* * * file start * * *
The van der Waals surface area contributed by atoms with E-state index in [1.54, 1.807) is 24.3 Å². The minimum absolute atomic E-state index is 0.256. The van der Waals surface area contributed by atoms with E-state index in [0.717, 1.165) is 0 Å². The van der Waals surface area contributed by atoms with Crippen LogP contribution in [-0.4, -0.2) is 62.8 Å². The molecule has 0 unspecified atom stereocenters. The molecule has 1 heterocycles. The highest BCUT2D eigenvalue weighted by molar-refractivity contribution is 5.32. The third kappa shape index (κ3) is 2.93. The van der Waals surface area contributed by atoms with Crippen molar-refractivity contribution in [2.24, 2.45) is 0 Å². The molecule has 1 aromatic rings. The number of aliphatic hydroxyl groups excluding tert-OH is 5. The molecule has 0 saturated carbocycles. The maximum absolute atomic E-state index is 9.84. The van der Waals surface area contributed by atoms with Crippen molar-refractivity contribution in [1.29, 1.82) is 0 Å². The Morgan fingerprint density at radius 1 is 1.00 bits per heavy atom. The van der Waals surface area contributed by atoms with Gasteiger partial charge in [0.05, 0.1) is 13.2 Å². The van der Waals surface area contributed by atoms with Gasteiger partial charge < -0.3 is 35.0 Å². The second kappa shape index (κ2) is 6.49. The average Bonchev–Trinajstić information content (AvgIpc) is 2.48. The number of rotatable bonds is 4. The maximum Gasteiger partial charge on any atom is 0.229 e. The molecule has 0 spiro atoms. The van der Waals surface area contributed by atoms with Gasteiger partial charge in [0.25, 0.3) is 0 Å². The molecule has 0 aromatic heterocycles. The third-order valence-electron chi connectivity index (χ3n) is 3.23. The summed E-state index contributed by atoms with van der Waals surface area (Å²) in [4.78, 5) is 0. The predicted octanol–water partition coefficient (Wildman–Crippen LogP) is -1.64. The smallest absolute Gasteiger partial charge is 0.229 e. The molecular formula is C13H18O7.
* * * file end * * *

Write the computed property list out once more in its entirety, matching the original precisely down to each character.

The van der Waals surface area contributed by atoms with E-state index in [1.54, 1.807) is 24.3 Å². The minimum absolute atomic E-state index is 0.256. The van der Waals surface area contributed by atoms with E-state index in [0.717, 1.165) is 0 Å². The van der Waals surface area contributed by atoms with Crippen LogP contribution in [-0.4, -0.2) is 62.8 Å². The molecule has 0 unspecified atom stereocenters. The molecule has 1 heterocycles. The highest BCUT2D eigenvalue weighted by molar-refractivity contribution is 5.32. The third kappa shape index (κ3) is 2.93. The van der Waals surface area contributed by atoms with Crippen molar-refractivity contribution in [2.24, 2.45) is 0 Å². The molecule has 1 aromatic rings. The number of aliphatic hydroxyl groups excluding tert-OH is 5. The molecule has 0 saturated carbocycles. The maximum absolute atomic E-state index is 9.84. The van der Waals surface area contributed by atoms with Crippen molar-refractivity contribution in [1.29, 1.82) is 0 Å². The Morgan fingerprint density at radius 1 is 1.00 bits per heavy atom. The van der Waals surface area contributed by atoms with Gasteiger partial charge in [0.05, 0.1) is 13.2 Å². The van der Waals surface area contributed by atoms with Gasteiger partial charge < -0.3 is 35.0 Å². The second kappa shape index (κ2) is 6.49. The average Bonchev–Trinajstić information content (AvgIpc) is 2.48. The number of rotatable bonds is 4. The maximum Gasteiger partial charge on any atom is 0.229 e. The molecule has 0 spiro atoms. The van der Waals surface area contributed by atoms with Gasteiger partial charge in [0.25, 0.3) is 0 Å². The molecule has 0 aromatic heterocycles. The third-order valence-electron chi connectivity index (χ3n) is 3.23. The summed E-state index contributed by atoms with van der Waals surface area (Å²) in [4.78, 5) is 0. The predicted octanol–water partition coefficient (Wildman–Crippen LogP) is -1.64. The smallest absolute Gasteiger partial charge is 0.229 e. The molecular formula is C13H18O7.